Send to

Choose Destination
See comment in PubMed Commons below
J Anat. 1993 Oct;183 ( Pt 2):253-64.

Novel peptides from adrenomedullary chromaffin vesicles.

Author information

Division of Pharmacology, Burroughs Wellcome Co., Research Triangle Park, NC 27709.


The adrenal medulla chromaffin vesicle (CV) contains, on a weight basis, as much soluble protein and peptide as catecholamine. The bulk of the protein is accounted for by chromogranins (Cgr) A, B and C. Additionally, a large variety of neuropeptides and their precursor proteins have been found recently within these vesicles. Nevertheless, fractionation of CV lysates indicates the presence of many more peptides than previously reported. In the hope of finding novel bioactive peptides, we initiated a systematic isolation and characterisation of CV peptides. Bovine CV pellets were prepared by sucrose gradient centrifugation and immediately boiled in water to avoid degradation of native proteins and peptides. The water lysates were fractionated through a battery of reversed-phase and ion-exchange high-performance chromatographic steps. We fully or partially characterised a substantial number of novel peptides derived from CgrA and CgrB. A tetradecapeptide and a 13 kDa extended peptide were derived from the bovine homologue of rat secretogranin III. Peptides corresponding to C-terminal fragments of 7B2 and proteoglycan II were also found. Additionally, several sequences had no known precursors. Of the sequences derived from known precursors some corresponded to fragments bracketed by pairs of basic amino acids, but others were preceded or followed by single basic residues or by unusual putative cleavage sites. Some of these peptides were postranslationally modified (pyroglutamylation, glycosylation, phosphorylation, amidation). A significant degree of structural conservation of some of these peptides across species suggests that they may exert biological effects when cosecreted with catecholamines during splanchnic stimulation.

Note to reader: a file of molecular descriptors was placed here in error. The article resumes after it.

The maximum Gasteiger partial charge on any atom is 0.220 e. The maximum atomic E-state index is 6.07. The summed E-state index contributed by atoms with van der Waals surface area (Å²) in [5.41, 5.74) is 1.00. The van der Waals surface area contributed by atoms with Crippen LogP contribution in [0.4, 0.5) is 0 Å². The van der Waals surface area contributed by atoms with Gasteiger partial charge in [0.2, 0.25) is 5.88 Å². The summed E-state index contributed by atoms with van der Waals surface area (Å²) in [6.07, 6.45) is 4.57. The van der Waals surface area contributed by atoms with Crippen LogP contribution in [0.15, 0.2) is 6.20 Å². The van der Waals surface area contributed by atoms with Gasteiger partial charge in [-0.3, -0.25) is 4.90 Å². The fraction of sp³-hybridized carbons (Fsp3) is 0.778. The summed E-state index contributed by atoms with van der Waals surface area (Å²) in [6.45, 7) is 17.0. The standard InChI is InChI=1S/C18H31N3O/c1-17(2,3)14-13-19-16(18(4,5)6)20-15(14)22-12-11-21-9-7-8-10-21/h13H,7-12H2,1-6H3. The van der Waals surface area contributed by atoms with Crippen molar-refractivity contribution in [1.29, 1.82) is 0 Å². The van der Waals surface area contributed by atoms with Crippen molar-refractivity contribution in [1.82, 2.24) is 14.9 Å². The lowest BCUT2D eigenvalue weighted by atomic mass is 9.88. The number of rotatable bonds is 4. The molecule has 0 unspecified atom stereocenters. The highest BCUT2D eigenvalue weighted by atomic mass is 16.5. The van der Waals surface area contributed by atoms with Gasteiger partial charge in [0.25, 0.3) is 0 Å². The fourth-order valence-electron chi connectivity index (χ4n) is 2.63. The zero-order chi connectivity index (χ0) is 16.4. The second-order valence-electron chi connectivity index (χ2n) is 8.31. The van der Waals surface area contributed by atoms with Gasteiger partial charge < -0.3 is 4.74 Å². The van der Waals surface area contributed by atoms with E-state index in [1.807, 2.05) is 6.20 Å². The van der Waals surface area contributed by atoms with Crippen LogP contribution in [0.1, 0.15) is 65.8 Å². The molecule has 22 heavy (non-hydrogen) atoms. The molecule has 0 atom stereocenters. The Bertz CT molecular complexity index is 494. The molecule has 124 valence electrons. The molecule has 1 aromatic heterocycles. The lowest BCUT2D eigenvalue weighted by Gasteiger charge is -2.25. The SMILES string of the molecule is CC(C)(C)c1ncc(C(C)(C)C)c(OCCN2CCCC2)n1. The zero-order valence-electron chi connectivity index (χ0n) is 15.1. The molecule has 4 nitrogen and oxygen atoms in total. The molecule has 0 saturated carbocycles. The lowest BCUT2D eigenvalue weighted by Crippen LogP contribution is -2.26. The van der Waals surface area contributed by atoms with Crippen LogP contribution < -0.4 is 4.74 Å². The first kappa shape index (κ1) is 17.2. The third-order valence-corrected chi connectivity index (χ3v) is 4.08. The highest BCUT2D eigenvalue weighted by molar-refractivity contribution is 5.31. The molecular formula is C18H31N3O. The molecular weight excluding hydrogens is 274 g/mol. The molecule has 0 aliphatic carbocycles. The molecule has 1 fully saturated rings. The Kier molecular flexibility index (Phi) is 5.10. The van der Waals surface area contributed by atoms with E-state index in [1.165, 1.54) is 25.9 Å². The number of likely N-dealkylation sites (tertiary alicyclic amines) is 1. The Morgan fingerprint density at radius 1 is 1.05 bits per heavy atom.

[Indexed for MEDLINE]
Free PMC Article
PubMed Commons home

PubMed Commons

How to join PubMed Commons

    Supplemental Content

    Full text links

    Icon for PubMed Central
    Loading ...
    Support Center